What is arthritis? - Arthritis is a group of conditions that affect the health of the bone joints in the body. Arthritis is painful inflammation of a joint or joints of the body.
What types of arthritis are there? - Types of arthritis include osteoarthritis, rheumatoid arthritis, juvenile rheumatoid arthritis, gout, infectious arthritis, fibromyalgia, lupus.
What causes arthritis? - The causes of arthritis depend on the form of arthritis. The cause of arthritis may be an infection, injury, abnormality of the immune system, aging.
What're the risk factors for arthritis? - Risk factors for arthritis include age, gender, obesity, injury, ethnicity. The risk of developing arthritis increases with age.
What're the signs and symptoms of arthritis? - Different types of arthritis have different symptoms. Other arthritis symptoms include fatigue, fever, a rash and the signs of joint inflammation.
How is arthritis diagnosed? - The diagnosis of arthritis is based on the pattern of symptoms, medical history, family history, physical examination, X-rays and lab tests.
What's the treatment for arthritis? - The objectives in the treatment of arthritis are controlling inflammation, preserving joint function, and curing the disease if that is possible.
Therapies for arthritis pain relief - Short-term relief for arthritis pain and inflammation may include pain relievers. NSAIDs are used to reduce pain and inflammation.
What natural therapies are available to cure arthritis? - Natural therapies for arthritis pain relief include glucosamine, chondroitin sulfates, nettle leaf, S-adenosylmethionine, and exrutine.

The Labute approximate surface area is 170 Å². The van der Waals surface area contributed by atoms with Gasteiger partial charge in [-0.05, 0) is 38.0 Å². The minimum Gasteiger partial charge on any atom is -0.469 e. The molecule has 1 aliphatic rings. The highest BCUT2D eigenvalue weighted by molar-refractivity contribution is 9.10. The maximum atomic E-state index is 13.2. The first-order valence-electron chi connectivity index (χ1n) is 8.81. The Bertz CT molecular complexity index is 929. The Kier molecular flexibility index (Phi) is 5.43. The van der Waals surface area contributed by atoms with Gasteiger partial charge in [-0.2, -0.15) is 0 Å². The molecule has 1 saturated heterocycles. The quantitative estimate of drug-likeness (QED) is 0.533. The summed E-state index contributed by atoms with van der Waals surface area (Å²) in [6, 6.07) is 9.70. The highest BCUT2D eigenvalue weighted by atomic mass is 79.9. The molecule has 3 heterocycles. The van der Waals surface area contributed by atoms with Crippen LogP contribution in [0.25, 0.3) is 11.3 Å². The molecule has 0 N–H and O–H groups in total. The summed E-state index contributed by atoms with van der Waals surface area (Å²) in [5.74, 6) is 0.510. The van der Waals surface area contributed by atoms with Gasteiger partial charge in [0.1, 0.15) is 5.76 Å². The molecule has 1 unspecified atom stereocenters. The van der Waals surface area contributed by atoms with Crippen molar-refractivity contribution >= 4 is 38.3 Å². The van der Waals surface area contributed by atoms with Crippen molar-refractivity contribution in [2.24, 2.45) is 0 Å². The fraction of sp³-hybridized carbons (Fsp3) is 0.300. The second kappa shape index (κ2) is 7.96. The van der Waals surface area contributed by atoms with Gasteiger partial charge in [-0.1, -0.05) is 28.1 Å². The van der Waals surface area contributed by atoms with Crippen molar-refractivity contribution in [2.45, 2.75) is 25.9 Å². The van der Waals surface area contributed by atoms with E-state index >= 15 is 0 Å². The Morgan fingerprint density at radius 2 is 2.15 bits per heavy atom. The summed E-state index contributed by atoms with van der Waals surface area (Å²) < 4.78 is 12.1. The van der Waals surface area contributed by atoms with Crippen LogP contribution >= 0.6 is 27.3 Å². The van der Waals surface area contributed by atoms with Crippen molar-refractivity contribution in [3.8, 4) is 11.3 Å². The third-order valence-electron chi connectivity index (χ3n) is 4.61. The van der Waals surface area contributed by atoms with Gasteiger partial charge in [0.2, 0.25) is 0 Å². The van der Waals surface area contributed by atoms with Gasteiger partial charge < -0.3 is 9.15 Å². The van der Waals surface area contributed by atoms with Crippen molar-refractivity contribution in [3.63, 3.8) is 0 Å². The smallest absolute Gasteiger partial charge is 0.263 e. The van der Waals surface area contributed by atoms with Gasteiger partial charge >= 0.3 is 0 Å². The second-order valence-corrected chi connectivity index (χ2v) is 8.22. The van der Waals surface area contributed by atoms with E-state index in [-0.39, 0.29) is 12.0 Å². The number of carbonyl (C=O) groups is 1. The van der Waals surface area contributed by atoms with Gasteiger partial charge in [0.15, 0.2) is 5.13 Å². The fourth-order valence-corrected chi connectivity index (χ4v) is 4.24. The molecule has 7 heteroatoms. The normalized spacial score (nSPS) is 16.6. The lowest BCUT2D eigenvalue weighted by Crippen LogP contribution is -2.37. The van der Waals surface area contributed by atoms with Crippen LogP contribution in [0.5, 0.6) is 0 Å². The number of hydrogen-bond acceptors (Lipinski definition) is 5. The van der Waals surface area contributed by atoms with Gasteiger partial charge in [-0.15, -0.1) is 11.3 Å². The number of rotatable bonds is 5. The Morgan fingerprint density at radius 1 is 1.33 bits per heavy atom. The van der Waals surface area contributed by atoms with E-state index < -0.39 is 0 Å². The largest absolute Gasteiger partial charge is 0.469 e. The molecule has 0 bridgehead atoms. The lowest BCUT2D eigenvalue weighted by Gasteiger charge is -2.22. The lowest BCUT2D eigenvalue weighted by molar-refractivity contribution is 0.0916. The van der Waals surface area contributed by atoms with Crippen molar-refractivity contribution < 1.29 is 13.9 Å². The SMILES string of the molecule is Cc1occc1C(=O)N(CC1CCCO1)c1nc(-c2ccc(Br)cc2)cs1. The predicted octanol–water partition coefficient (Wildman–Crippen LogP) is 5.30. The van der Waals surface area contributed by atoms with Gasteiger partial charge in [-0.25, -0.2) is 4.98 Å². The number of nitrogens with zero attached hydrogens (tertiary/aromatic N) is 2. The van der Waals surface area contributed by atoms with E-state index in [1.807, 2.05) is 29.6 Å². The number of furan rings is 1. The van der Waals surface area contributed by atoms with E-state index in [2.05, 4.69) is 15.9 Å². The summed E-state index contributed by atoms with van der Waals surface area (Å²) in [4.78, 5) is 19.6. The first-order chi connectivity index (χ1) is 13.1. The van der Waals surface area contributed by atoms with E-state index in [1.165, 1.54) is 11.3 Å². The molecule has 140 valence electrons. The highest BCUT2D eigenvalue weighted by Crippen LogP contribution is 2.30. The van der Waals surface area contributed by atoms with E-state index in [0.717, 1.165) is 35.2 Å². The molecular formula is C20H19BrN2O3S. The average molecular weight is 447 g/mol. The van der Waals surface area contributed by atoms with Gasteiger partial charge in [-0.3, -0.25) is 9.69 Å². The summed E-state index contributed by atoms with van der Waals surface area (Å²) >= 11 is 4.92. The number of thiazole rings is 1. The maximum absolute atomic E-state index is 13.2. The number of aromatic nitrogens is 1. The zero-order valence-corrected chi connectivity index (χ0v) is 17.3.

What can be done to prevent arthritis? - Consumption of green tea may prevent arthritis damage and benefit the arthritis patient by reducing inflammation and slowing cartilage breakdown.
What is the Arthritis Foundation? - The Arthritis Foundation is the only nationwide, nonprofit health organization helping take greater control of arthritis in the United States.
What is rheumatoid arthritis? - Rheumatoid arthritis (RA) is an autoimmune disorder that marked by stiffness and inflammation of the joints, weakness, loss of mobility, and deformity.
What causes rheumatoid arthritis? - The cause of rheumatoid arthritis (RA) is unknown. Rheumatoid arthritis involves an attack on the body by its own immune cells (auto-immune disease).
What're the symptoms of rheumatoid arthritis? - The symptoms that distinguish rheumatoid arthritis are inflammation and soft-tissue swelling of many joints at the same time (polyarthritis).